Grahn TH, Zhang Y, Lee MJ, Sommer AG, Mostoslavsky G, Fried SK, et al. FSP27 and PLIN1 interaction promotes the formation of large lipid droplets in human adipocytes. Biochem Biophys Res Commun. 2013;432:296–301.
Heid H, Rickelt S, Zimbelmann R, Winter S, Schumacher H, Dorflinger Y, et al. On the formation of lipid droplets in human adipocytes: the organization of the perilipin-vimentin cortex. PLoS ONE. 2014;9:e90386.
Yu J, Li P. The size matters: regulation of lipid storage by lipid droplet dynamics. Sci China Life Sci. 2017;60:46–56.
Welte MA, Gould AP. Lipid droplet functions beyond energy storage. Biochim Biophys Acta Mol Cell Biol Lipids. 2017;1862:1260–72.
Accioly MT, Pacheco P, Maya-Monteiro CM, Carrossini N, Robbs BK, Oliveira SS, et al. Lipid bodies are reservoirs of cyclooxygenase-2 and sites of prostaglandin-E2 synthesis in colon cancer cells. Cancer Res. 2008;68:1732–40.
Penrose H, Heller S, Cable C, Makboul R, Chadalawada G, Chen Y, et al. Epidermal growth factor receptor mediated proliferation depends on increased lipid droplet density regulated via a negative regulatory loop with FOXO3/Sirtuin6. Biochem Biophys Res Commun. 2016;469:370–6.
Straub BK, Herpel E, Singer S, Zimbelmann R, Breuhahn K, Macher-Goeppinger S, et al. Lipid droplet-associated PAT-proteins show frequent and differential expression in neoplastic steatogenesis. Mod Pathol. 2010;23:480–92.
Qi W, Fitchev PS, Cornwell ML, Greenberg J, Cabe M, Weber CR, et al. FOXO3 growth inhibition of colonic cells is dependent on intraepithelial lipid droplet density. J Biol Chem. 2013;288:16274–81.
Cotte AK, Aires V, Fredon M, Limagne E, Derangere V, Thibaudin M, et al. Lysophosphatidylcholine acyltransferase 2-mediated lipid droplet production supports colorectal cancer chemoresistance. Nat Commun. 2018;9:322.
Heller S, Cable C, Penrose H, Makboul R, Biswas D, Cabe M, et al. Intestinal inflammation requires FOXO3 and prostaglandin E2 dependent lipogenesis and elevated lipid droplets. Am J Physiol Gastrointest Liver Physiol. 2016;310:G844–54.
Alvina FB, Gouw AM, Le A. Cancer stem cell metabolism. Adv Exp Med Biol. 2021;1311:161–72.
Peiris-Pages M, Martinez-Outschoorn UE, Pestell RG, Sotgia F, Lisanti MP. Cancer stem cell metabolism. Breast Cancer Res. 2016;18:55.
Tirinato L, Liberale C, Di Franco S, Candeloro P, Benfante A, La Rocca R, et al. Lipid droplets: a new player in colorectal cancer stem cells unveiled by spectroscopic imaging. Stem Cells. 2015;33:35–44.
Zechner R, Kienesberger PC, Haemmerle G, Zimmermann R, Lass A. Adipose triglyceride lipase and the lipolytic catabolism of cellular fat stores. J Lipid Res. 2009;50:3–21.
Zimmermann R, Strauss JG, Haemmerle G, Schoiswohl G, Birner-Gruenberger R, Riederer M, et al. Fat mobilization in adipose tissue is promoted by adipose triglyceride lipase. Science 2004;306:1383–6.
Lake AC, Sun Y, Li JL, Kim JE, Johnson JW, Li D, et al. Expression, regulation, and triglyceride hydrolase activity of Adiponutrin family members. J Lipid Res. 2005;46:2477–87.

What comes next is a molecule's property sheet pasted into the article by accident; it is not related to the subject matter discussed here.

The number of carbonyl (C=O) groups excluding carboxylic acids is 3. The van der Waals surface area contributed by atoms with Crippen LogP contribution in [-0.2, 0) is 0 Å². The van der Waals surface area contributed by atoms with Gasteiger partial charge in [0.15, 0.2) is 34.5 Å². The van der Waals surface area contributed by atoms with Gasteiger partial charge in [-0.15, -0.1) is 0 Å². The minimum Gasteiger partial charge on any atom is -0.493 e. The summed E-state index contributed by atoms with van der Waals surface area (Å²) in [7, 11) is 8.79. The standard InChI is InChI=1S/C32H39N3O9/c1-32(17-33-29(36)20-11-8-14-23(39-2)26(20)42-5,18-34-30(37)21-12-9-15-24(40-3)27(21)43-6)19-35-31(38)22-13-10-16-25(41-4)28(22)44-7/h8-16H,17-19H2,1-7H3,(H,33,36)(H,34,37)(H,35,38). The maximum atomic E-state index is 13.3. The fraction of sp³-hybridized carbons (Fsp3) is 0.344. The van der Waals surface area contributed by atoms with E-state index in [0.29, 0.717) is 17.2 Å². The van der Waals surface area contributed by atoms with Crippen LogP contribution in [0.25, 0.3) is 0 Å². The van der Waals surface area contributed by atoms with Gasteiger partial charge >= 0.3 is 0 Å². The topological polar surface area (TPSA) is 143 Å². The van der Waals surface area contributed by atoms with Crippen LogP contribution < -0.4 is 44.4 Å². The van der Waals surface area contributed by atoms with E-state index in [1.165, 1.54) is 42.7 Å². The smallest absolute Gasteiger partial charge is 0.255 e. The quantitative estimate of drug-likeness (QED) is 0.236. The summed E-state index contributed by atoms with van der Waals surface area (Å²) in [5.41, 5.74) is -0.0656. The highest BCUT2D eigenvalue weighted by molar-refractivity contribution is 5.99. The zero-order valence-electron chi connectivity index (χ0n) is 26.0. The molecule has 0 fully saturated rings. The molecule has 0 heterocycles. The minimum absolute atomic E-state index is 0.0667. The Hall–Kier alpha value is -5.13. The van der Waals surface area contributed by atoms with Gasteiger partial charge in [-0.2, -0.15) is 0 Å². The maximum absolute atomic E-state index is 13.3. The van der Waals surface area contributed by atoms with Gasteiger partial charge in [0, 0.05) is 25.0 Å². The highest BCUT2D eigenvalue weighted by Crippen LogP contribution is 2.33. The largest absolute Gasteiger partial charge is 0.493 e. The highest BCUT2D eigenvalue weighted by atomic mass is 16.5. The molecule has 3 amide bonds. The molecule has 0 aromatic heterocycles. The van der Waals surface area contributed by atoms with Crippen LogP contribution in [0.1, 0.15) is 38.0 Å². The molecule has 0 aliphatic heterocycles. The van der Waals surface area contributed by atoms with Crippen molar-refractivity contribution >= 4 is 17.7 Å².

Lu X, Yang X, Liu J. Differential control of ATGL-mediated lipid droplet degradation by CGI-58 and G0S2. Cell Cycle. 2010;9:2719–25.
Zagani R, El-Assaad W, Gamache I, Teodoro JG. Inhibition of adipose triglyceride lipase (ATGL) by the putative tumor suppressor G0S2 or a small molecule inhibitor attenuates the growth of cancer cells. Oncotarget. 2015;6:28282–95.
Chen G, Zhou G, Aras S, He Z, Lucas S, Podgorski I, et al. Loss of ABHD5 promotes the aggressiveness of prostate cancer cells. Sci Rep. 2017;7:13021.
Ou J, Miao H, Ma Y, Guo F, Deng J, Wei X, et al. Loss of abhd5 promotes colorectal tumor development and progression by inducing aerobic glycolysis and epithelial-mesenchymal transition. Cell Rep. 2014;9:1798–811.
Peng Y, Miao H, Wu S, Yang W, Zhang Y, Xie G, et al. ABHD5 interacts with BECN1 to regulate autophagy and tumorigenesis of colon cancer independent of PNPLA2. Autophagy. 2016;12:2167–82.
Kusakabe M, Watanabe K, Emoto N, Aki N, Kage H, Nagase T, et al. Impact of DNA demethylation of the G0S2 gene on the transcription of G0S2 in squamous lung cancer cell lines with or without nuclear receptor agonists. Biochem Biophys Res Commun. 2009;390:1283–7.
Yim CY, Sekula DJ, Hever-Jardine MP, Liu X, Warzecha JM, Tam J, et al. G0S2 suppresses oncogenic transformation by repressing a MYC-regulated transcriptional program. Cancer Res. 2016;76:1204–13.
Yang D, Li Y, Xing L, Tan Y, Sun J, Zeng B, et al. Utilization of adipocyte-derived lipids and enhanced intracellular trafficking of fatty acids contribute to breast cancer progression. Cell Commun Signal. 2018;16:32.
Grace SA, Meeks MW, Chen Y, Cornwell M, Ding X, Hou P, et al. Adipose triglyceride lipase (ATGL) expression is associated with adiposity and tumor stromal proliferation in patients with pancreatic ductal adenocarcinoma. Anticancer Res. 2017;37:699–703.
Tomin T, Fritz K, Gindlhuber J, Waldherr L, Pucher B, Thallinger GG, et al. Deletion of adipose triglyceride lipase links triacylglycerol accumulation to a more-aggressive phenotype in A549 lung carcinoma cells. J Proteome Res. 2018;17:1415–25.
Al-Zoughbi W, Pichler M, Gorkiewicz G, Guertl-Lackner B, Haybaeck J, Jahn SW, et al. Loss of adipose triglyceride lipase is associated with human cancer and induces mouse pulmonary neoplasia. Oncotarget. 2016;7:33832–40.
Yin H, Li W, Mo L, Deng S, Lin W, Ma C, et al. Adipose triglyceride lipase promotes the proliferation of colorectal cancer cells via enhancing the lipolytic pathway. J Cell Mol Med. 2021;25:3963–75.
Penrose HM, Heller S, Cable C, Nakhoul H, Baddoo M, Flemington E, et al. High-fat diet induced leptin and Wnt expression: RNA-sequencing and pathway analysis of mouse colonic tissue and tumors. Carcinogenesis. 2017;38:302–11.
Olejniczak-Keder A, Szarynska M, Wronska A, Siedlecka-Kroplewska K, Kmiec Z. Effects of 5-FU and anti-EGFR antibody in combination with ASA on the spherical culture system of HCT116 and HT29 colorectal cancer cell lines. Int J Oncol. 2019;55:223–42.